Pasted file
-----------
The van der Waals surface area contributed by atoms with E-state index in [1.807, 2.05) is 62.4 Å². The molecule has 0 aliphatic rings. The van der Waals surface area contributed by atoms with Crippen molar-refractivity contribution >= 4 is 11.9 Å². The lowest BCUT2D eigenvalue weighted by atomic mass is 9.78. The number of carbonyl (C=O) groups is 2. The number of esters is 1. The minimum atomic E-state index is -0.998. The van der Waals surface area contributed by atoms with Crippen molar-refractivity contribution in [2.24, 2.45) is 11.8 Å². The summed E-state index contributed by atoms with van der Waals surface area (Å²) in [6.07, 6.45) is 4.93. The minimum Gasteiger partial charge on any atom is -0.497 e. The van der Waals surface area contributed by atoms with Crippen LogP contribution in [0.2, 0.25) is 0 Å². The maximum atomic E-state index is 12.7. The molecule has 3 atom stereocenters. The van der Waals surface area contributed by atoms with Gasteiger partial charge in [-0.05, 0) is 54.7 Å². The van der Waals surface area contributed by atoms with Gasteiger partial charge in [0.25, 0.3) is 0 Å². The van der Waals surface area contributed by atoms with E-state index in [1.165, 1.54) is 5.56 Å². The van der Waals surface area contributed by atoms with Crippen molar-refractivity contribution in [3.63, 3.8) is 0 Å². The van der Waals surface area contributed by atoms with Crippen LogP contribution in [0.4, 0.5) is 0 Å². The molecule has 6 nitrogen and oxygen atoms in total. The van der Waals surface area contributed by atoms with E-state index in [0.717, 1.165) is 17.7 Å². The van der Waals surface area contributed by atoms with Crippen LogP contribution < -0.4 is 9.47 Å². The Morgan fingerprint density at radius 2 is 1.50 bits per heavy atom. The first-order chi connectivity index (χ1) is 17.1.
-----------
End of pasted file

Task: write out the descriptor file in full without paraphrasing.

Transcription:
The van der Waals surface area contributed by atoms with E-state index in [1.807, 2.05) is 62.4 Å². The molecule has 0 aliphatic rings. The van der Waals surface area contributed by atoms with Crippen molar-refractivity contribution >= 4 is 11.9 Å². The lowest BCUT2D eigenvalue weighted by atomic mass is 9.78. The number of carbonyl (C=O) groups is 2. The number of esters is 1. The minimum atomic E-state index is -0.998. The van der Waals surface area contributed by atoms with Crippen molar-refractivity contribution in [2.24, 2.45) is 11.8 Å². The summed E-state index contributed by atoms with van der Waals surface area (Å²) in [6.07, 6.45) is 4.93. The minimum Gasteiger partial charge on any atom is -0.497 e. The van der Waals surface area contributed by atoms with Crippen LogP contribution in [0.2, 0.25) is 0 Å². The maximum atomic E-state index is 12.7. The molecule has 3 atom stereocenters. The van der Waals surface area contributed by atoms with Gasteiger partial charge in [-0.05, 0) is 54.7 Å². The van der Waals surface area contributed by atoms with Gasteiger partial charge in [0.25, 0.3) is 0 Å². The van der Waals surface area contributed by atoms with E-state index in [1.165, 1.54) is 5.56 Å². The van der Waals surface area contributed by atoms with Crippen molar-refractivity contribution in [3.63, 3.8) is 0 Å². The van der Waals surface area contributed by atoms with Crippen LogP contribution in [0.4, 0.5) is 0 Å². The molecule has 6 nitrogen and oxygen atoms in total. The van der Waals surface area contributed by atoms with E-state index in [0.717, 1.165) is 17.7 Å². The van der Waals surface area contributed by atoms with Crippen LogP contribution < -0.4 is 9.47 Å². The Morgan fingerprint density at radius 2 is 1.50 bits per heavy atom. The first-order chi connectivity index (χ1) is 17.1.